Murray has not played since losing in the first round to Roberto Bautista Agut at the Australian Open, and the 32-year-old underwent hip surgery shortly after his Melbourne exit.
The Scot broke down at an emotional press conference which sparked fears his career was over, but he is now set to play alongside Feliciano Lopez at London’s Queen’s Club this month.
Murray disposes of Pospisil to reach Metz quarter-finals
Andy Murray (PA)
Image credit: PA Sport
Eurosport tennis expert Corretja, who coached Murray between 2008 and 2011, is remaining cautious about the former world number one’s chances of making a singles return – but expressed his delight at Monday's development.
He said: "It's awesome news, especially since we never knew if he would be able to make it back on a tennis court.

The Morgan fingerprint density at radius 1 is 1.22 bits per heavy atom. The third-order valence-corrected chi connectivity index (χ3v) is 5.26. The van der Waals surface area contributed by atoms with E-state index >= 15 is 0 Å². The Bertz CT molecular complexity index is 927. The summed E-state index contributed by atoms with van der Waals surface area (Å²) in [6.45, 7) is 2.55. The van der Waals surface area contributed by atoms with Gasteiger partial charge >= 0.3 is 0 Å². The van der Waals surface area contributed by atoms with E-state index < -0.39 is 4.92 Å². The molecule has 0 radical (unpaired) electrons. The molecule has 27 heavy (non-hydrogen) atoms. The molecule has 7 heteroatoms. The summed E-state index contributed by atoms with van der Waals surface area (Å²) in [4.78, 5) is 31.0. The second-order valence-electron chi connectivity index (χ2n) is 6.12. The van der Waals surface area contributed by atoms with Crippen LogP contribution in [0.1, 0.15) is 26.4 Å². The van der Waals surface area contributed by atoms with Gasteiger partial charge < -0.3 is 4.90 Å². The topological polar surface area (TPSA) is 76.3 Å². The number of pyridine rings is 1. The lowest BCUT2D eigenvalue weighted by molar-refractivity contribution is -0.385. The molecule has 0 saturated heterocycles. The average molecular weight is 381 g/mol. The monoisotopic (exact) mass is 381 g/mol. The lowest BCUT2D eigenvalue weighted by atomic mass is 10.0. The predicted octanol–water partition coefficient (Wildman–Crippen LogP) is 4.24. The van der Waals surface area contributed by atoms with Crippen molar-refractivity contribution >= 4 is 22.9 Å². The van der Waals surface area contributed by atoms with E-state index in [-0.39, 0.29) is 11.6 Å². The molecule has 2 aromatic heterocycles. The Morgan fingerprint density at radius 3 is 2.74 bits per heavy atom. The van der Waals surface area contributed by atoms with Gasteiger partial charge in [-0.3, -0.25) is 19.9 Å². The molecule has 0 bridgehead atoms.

“This is the first step and means he clearly wants to test himself. Hopefully he will make it back for singles too, but I don't expect that to happen very soon.
In my opinion, he needs to take it slowly, but he is the one that knows his body of course. He is back this quickly because he is very strong physically.
“He's been working so hard for the last 15 years and that's why now he's able to come back sooner than expected. The dedication he has for his conditioning is amazing - he spends hours and hours looking after his body.
“It's unbelievable news and I'm very happy for him, for his fans and for the game of tennis."
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